To explain these divergent trajectories, Freer argues that the presence of formal political institutions was the most important factor in determining the organisational form that Muslim Brotherhood groups took in each of the three countries. Kuwait, whose political life is by far the most institutionalised, succeeded in transforming Islah – its local Muslim Brotherhood branch – into a mainstream political party that has been as concerned with pragmatic coalition-building as it has been with achieving its ideological objectives. In Qatar and the UAE, by contrast, where political life lacks a formal institutional dimension in the modern Western sense, Muslim Brotherhood groups have retained an informal – although by no means inconsequential – presence.

Yet, Freer’s institutional explanation does not account for the entire picture. It stops short of explaining why Muslim Brotherhood groups in Qatar and the UAE took acutely different historical trajectories despite the similar nature of political institutions in the two countries (159, 176).

In the Qatari case, Freer broadly argues that the informal nature of Qatari politics and the state’s provision of welfare made the presence of an organised Muslim Brotherhood movement unnecessary. In doing so, however, Freer paints a rosy image of politics in Qatar and too readily dismisses alternative explanations. She describes Qatar as a place where ‘citizens are assured that their grievances are heard and oftentimes addressed’ which contributes to ‘general contentment’ inside the country (120-22). This description ignores the fact that the government has delayed the election of an advisory council on several occasions since 2004, for instance, even though – in a 2011 opinion survey cited by the author – 80 per cent of Qataris described living in a democracy as being ‘very important’ or ‘important’. Although fear of government repression is also cited as a potential explanation for the Muslim Brotherhood’s dissolution at one point in the narrative (91), it is later discarded in the book’s explanatory section in Chapter Eight in favour of an emphasis on the nature of Qatar’s political system instead (179-80).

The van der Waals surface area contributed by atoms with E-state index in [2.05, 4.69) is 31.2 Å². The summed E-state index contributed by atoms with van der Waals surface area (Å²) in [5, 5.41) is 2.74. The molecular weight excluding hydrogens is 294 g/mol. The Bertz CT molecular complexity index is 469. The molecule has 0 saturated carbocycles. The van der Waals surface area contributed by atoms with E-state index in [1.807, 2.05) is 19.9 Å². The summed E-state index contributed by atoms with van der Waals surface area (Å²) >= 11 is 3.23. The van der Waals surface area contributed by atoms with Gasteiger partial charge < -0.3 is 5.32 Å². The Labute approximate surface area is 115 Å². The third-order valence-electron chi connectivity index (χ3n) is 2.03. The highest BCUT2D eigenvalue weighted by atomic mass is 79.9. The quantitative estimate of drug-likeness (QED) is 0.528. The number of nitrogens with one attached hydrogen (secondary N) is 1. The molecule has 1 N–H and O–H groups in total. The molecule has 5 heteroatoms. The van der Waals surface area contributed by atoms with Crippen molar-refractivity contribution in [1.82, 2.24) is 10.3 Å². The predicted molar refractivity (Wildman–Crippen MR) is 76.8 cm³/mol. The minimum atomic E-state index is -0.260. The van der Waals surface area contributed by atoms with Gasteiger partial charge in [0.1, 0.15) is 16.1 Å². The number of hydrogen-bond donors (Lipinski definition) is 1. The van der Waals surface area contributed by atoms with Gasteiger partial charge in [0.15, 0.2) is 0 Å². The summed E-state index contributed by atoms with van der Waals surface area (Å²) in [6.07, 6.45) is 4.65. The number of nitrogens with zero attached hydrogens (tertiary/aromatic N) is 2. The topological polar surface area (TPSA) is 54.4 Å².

In the Emirati case, meanwhile, the book ought to have asked why the Emirati Muslim Brotherhood refused in 2003 to follow in the footsteps of its Qatari counterpart and disband, even though the space for organised political activity (‘opportunity structures’) available to them was largely the same. Instead, the author summarises the Emirati Muslim Brotherhood’s decision in less than two lines: ‘After months of talks, Islah rejected the government’s invitation to continue engaging in da’wa [religious preaching or proselytising] without an organizational structure’ (130). This omission is unfortunate, since it eclipses a crucial lesson of the Emirati experience: no matter how restrictive the political opportunity structure seems, social and political agents enjoy a fundamental ability to ignore or defy it, irrespective of how irrational their course of action may appear.